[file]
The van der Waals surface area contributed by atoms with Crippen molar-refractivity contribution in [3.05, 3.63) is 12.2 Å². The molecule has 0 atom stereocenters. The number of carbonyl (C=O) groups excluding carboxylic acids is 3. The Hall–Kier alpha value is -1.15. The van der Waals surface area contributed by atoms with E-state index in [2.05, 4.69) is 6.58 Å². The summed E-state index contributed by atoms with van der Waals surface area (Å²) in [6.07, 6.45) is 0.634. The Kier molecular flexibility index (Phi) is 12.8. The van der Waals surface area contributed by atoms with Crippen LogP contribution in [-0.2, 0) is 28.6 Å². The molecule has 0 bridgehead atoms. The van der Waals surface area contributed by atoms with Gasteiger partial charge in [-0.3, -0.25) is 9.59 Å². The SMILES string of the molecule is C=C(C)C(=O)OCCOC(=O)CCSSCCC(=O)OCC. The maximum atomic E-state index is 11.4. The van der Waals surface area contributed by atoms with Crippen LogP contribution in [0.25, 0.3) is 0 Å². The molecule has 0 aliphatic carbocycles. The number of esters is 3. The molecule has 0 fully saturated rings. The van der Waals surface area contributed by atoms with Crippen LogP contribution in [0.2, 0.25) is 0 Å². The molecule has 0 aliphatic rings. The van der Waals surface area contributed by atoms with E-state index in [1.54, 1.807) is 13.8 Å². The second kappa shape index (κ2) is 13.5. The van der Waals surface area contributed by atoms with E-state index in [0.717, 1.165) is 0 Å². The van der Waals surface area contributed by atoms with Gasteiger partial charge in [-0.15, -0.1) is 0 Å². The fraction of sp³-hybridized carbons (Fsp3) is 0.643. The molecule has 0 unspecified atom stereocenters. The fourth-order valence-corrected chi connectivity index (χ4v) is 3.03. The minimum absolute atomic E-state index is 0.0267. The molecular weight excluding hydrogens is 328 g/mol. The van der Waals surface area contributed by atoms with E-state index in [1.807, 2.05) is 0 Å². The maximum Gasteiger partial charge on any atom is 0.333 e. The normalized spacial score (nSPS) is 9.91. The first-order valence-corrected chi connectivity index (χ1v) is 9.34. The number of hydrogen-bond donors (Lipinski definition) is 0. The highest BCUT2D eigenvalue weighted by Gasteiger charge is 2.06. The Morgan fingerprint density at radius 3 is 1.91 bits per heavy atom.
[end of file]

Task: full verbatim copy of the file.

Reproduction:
The van der Waals surface area contributed by atoms with Crippen molar-refractivity contribution in [3.05, 3.63) is 12.2 Å². The molecule has 0 atom stereocenters. The number of carbonyl (C=O) groups excluding carboxylic acids is 3. The Hall–Kier alpha value is -1.15. The van der Waals surface area contributed by atoms with E-state index in [2.05, 4.69) is 6.58 Å². The summed E-state index contributed by atoms with van der Waals surface area (Å²) in [6.07, 6.45) is 0.634. The Kier molecular flexibility index (Phi) is 12.8. The van der Waals surface area contributed by atoms with Crippen LogP contribution in [-0.2, 0) is 28.6 Å². The molecule has 0 bridgehead atoms. The van der Waals surface area contributed by atoms with Gasteiger partial charge in [-0.3, -0.25) is 9.59 Å². The SMILES string of the molecule is C=C(C)C(=O)OCCOC(=O)CCSSCCC(=O)OCC. The maximum atomic E-state index is 11.4. The van der Waals surface area contributed by atoms with Crippen LogP contribution in [0.25, 0.3) is 0 Å². The molecule has 0 aliphatic carbocycles. The number of esters is 3. The molecule has 0 fully saturated rings. The van der Waals surface area contributed by atoms with Crippen LogP contribution in [0.2, 0.25) is 0 Å². The molecule has 0 aliphatic rings. The van der Waals surface area contributed by atoms with E-state index in [1.54, 1.807) is 13.8 Å². The second kappa shape index (κ2) is 13.5. The van der Waals surface area contributed by atoms with E-state index in [0.717, 1.165) is 0 Å². The van der Waals surface area contributed by atoms with Gasteiger partial charge in [-0.15, -0.1) is 0 Å². The fraction of sp³-hybridized carbons (Fsp3) is 0.643. The molecule has 0 unspecified atom stereocenters. The fourth-order valence-corrected chi connectivity index (χ4v) is 3.03. The minimum absolute atomic E-state index is 0.0267. The molecular weight excluding hydrogens is 328 g/mol. The van der Waals surface area contributed by atoms with E-state index in [1.807, 2.05) is 0 Å². The maximum Gasteiger partial charge on any atom is 0.333 e. The normalized spacial score (nSPS) is 9.91. The first-order valence-corrected chi connectivity index (χ1v) is 9.34. The number of hydrogen-bond donors (Lipinski definition) is 0. The highest BCUT2D eigenvalue weighted by Gasteiger charge is 2.06. The Morgan fingerprint density at radius 3 is 1.91 bits per heavy atom.